Types of drugs used to relieve pain include opioids, nonsteroidal anti-inflammatory drugs (NSAIDs), corticosteroids, and alpha2 agonists. As with any other medication, it is always important to follow your veterinarian's instructions carefully regarding the correct dose to be given.
Opioids (such as morphine) are used by licensed professionals primarily for their pain-relieving effects despite some well-known side effects. These drugs are the most effective analgesics available for the treatment of acute pain in many different animals, particularly cats and dogs.
Opioids relieve pain by acting on the central nervous system. Their side effects, such as sluggishness (sedation), change in mood (good or bad), and excitement, are related to other central nervous system processes. Different species—and even individual animals within a species—respond to opioids in different ways, so doses often require adjustment. For example, a horse might weigh 10 times as much as a large dog, yet the dose of morphine might be similar for both animals. The effect of an opioid depends on additional factors, including whether the animal is in pain, the overall health of the animal, the administration of other drugs at the same time, and individual sensitivity to opioid effects. For some opioids (such as butorphanol), a higher dose does not always bring more pain relief. This is called the ceiling effect.
Nonsteroidal Anti-inflammatory Drugs and Corticosteroids
For many animals, nonsteroidal anti-inflammatory drugs (NSAIDs) are useful as part of a pain management regimen after surgery or to relieve chronic pain, such as that caused by osteoarthritis. Carprofen, firocoxib, and meloxicam are some examples of drugs in this class. NSAIDs work by reducing inflammation, one cause of pain. They are readily available, relatively long-acting, and generally inexpensive. They can also be given at home after an animal has been released from the hospital. For these reasons, they have long been used for pain relief. Veterinarians may prescribe NSAIDs as one part of the total plan for pain relief, provided the animal does not have kidney, liver, blood clotting, or stomach problems.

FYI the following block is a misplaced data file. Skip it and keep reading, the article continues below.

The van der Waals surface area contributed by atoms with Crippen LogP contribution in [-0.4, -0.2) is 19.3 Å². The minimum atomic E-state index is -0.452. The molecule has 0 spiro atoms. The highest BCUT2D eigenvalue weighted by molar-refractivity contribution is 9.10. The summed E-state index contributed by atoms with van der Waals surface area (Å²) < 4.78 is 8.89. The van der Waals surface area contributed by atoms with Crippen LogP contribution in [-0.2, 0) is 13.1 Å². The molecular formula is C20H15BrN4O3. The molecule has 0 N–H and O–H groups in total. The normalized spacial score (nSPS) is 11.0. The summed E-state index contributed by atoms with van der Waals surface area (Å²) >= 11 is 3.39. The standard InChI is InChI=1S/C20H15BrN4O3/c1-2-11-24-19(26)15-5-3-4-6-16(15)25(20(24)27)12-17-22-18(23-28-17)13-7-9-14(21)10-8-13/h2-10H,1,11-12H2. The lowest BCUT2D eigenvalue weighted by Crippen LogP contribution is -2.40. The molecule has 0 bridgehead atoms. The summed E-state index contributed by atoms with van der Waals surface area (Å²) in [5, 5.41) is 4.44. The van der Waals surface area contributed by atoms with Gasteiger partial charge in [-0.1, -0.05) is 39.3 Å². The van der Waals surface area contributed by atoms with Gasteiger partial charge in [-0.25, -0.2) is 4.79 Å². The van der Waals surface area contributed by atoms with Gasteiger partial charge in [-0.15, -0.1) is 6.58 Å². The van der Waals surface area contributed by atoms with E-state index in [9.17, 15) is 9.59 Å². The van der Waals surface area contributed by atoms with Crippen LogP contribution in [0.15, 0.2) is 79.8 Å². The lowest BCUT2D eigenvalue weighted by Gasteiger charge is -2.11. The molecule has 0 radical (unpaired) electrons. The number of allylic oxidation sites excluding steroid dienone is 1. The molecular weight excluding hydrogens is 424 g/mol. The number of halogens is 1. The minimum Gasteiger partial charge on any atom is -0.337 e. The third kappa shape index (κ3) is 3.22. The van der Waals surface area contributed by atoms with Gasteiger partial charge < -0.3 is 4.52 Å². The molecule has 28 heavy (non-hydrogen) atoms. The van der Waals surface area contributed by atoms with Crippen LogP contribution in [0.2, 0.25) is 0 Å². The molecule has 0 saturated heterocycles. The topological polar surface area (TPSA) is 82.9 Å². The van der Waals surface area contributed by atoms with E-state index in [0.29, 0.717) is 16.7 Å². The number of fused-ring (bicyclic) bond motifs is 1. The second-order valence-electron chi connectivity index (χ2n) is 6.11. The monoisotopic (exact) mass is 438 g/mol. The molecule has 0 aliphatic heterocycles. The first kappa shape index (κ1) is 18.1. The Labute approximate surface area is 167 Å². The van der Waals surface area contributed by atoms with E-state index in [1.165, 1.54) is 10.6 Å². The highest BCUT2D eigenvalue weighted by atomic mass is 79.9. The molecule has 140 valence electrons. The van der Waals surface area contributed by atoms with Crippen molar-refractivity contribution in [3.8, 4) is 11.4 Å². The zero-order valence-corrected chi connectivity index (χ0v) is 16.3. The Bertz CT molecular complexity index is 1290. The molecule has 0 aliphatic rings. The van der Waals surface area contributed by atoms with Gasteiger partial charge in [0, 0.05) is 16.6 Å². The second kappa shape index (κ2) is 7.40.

NSAIDs intended for use in humans should never be given to your pet unless specifically prescribed by your veterinarian, as even small doses of drugs like aspirin or acetaminophen can cause severe adverse effects in some animals. For example, acetaminophen is toxic to cats and should never be used in this species.
Corticosteroids (such as prednisone and cortisol) also reduce inflammation and provide pain relief. They are used less frequently after surgery because they might weaken the immune system. Other possible side effects of corticosteroids include increased appetite and thirst, and increased need to urinate. Corticosteroids are not used at the same time as NSAIDs.
Alpha2 agonists are used in large animals such as horses to provide both pain relief and sedative effects during procedures in which the animal remains standing. (Sedatives calm nervousness and reduce irritability and excitement.) Some evidence suggests that the sedative effect lasts longer than the pain relief. Alpha2 agonists include xylazine, medetomidine, detomidine, and romifidine. Using both alpha2 agonists and opioids results in pain relief and sedation that are greater than the effects of either drug alone.
Alpha2 agonists are also used for anesthesia before and during surgery in a variety of animals. However, many veterinarians do not use these drugs to prolong pain relief after surgery or trauma because of the potential for adverse effects. In large animals, alpha2 agonists can cause excessive sedation (such as sleepiness and reduced mental activity) and loss of muscle coordination. In small animals, pain-relieving doses of alpha2 agonists also cause deep sedation. If alpha2 agonists are prescribed after surgery, the dose will be much lower than that used before and during the procedure.
Local Pain Relief
Local anesthetics (such as lidocaine) numb just the area around a wound or surgical site. In large animals, local anesthetics are often used in surgeries—either alone or together with other types of anesthesia—to minimize the potential risks and complications of general anesthesia. In small animals, local anesthetics are usually used for minor procedures such as suturing of cuts. Using local anesthetics before surgery may allow veterinarians to reduce the amount of more powerful general anesthetics needed during longer and more complex surgical procedures. This, in turn, can minimize postoperative pain in animals and lead to a faster recovery.
Last full review/revision July 2011 by Peter W. Hellyer, DVM, MS, DACVA